2020 NFL Draft: Former No. 1 overall draft pick advises Joe Burrow to 'pull an Eli Manning' on Bengals

At this point, it seems a foregone conclusion the Cincinnati Bengals will select former LSU quarterback Joe Burrow with the first overall pick in the 2020 NFL Draft. Or will they? There can be no arguing the justification for pulling that trigger, considering they're officially working on trading Andy Dalton and backup Ryan Finley proved with an 0-3 record as a starter in 2019 that he is not the future at the position. But while they're likely laser-focused on Burrow, his feelings toward the organization might not be reciprocal.

Generally speaking, NFL prospects have zero say in what team they land with, which makes asking them their thoughts on it a moot point, a need for news cycle content notwithstanding. But when a player is coming off of arguably the best season in college football history -- capped with a national championship and a Heisman -- it's safe to say he isn't the usual suspect. 

Burrow has found himself continually bombarded with questions on if he'd actually like the Bengals to select him, and while he's mostly played it straight down the middle, he recently revealed a crack in his PR armor that raised some eyebrows.

"I do have leverage," Burrow said, via the Fort-Worth Star Telegram

To be fair, the 23-year-old didn't say he'd use it, but was simply pointing out its existence. 

He'd temper the statement a bit by framing the next several weeks as a chance for both he and the Bengals to exercise due diligence, but even that is an indirect double down on the fact he believes he has sway in where he'll end up playing in 2020.

"[The Bengals] have their process and I have my process," he said. "We haven't even gotten to the combine yet. There's a lot of things that happen leading up to the draft and a lot of information gathered. Right now, I'm focused on being the best football player I can be. 

"I'm in this unique spot. You can go watch my film. I don't have to prove myself at pro day and at the combine, so I'm in a unique spot where I can focus on getting ready for the year."

It all gets much more intriguing when you wonder what would it'd look like if Burrow did flex his leverage ahead of the draft. 

Would it be an exceedingly rare scenario like the one the NFL witnessed in 2004 when consensus first overall pick Eli Manning -- backed by football legend, and his father, Archie Manning -- refused to take a single snap for the Chargers in San Diego? The PR move forced the Chargers into a preset trade that saw them select Manning with the first overall pick only to send him to the Giants in exchange for Philip Rivers (the fourth-overall selection), a 2004 third-round pick and a 2005 first-rounder.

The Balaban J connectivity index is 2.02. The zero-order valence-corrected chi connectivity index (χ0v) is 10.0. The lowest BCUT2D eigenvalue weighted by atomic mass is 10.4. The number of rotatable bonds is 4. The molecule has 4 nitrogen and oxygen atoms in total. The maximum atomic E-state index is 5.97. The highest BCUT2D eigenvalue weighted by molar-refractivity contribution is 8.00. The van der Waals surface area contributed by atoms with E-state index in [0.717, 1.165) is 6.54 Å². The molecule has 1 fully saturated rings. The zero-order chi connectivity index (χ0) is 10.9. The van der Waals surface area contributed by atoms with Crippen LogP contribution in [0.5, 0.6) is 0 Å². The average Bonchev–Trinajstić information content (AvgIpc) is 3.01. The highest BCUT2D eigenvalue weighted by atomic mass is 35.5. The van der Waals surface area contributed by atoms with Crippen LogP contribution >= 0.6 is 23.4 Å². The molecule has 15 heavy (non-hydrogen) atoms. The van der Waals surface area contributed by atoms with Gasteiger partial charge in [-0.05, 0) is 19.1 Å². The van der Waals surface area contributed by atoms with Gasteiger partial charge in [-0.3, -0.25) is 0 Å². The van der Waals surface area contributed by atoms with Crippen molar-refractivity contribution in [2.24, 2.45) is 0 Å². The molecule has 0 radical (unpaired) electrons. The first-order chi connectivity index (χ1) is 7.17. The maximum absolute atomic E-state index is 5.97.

Is that the type of fireworks football fans are in for this April? 

Having been in a similar situation decades ago, former first overall pick Steve Bartkowski certainly hopes so. Speaking directly to Burrow and his family from the Davey O'Brien Legends Award ceremony in Fort Worth, Texas, the former two-time Pro Bowl quarterback didn't mince his words regarding how the Heisman winner should handle the Bengals -- if they come a'calling. 

"They're Ohio guys [and] I might've offended them by telling them that, but if it's the Bengals, I think I'd pull an Eli Manning on that one," Bartowski said. "I said, 'You've got a chance to do that.' That's happened. [John] Elway kind of set the tone, then the Mannings delved into it after Eli was picked by San Diego."

The Bengals are coming off of a 2-14 campaign and haven't had a winning season in their last four attempts. They were four games worse in Zac Taylor's first year as head coach of the club, after the team sent longtime coach Marvin Lewis packing, and the jury is out on if they can get things turned around quickly. After all, Burrow likely wouldn't have three-time All Pro wide receiver A.J. Green to throw to this coming season, and the Bengals are an organization not known for success, no matter who's calling the shots in the front office and on the sideline.

The latter is something Bartowski is truly honed in on, considering the club has only eight winning seasons since 1990.

"It's not the best organization," he said. 

Bartowski did leave the door open for a glint of optimism in Cincinnati, though. 

"You know, times change, things change," he said. "Atlanta wasn't a good organization until Arthur Blank bought the team. It was a terrible organization. They didn't know the right hand from the left to be honest."

In the end, Bartowski was named to the Falcons' Ring of Honor and also had his number retired, but the team mustered only three winning seasons in his 11 years in Atlanta, and one was a 5-4 record in a strike-shortened 1982 run. So, forced optimism aside, he's out on wanting to see Burrow with the Bengals.

"I know what it's like to go to a bottom-feeder team," he said, plainly. "I'd hate to see that happen to him to be honest. They beat me up. I spent more time at the hospital recuperating from injuries my first three years than I did throwing touchdowns. 

"It was tough."

Time will tell if Burrow takes Bartowski's advice, but the fact he's openly noted he has "leverage" makes it no longer an impossibility, and could leave the Bengals looking for a trade partner. 

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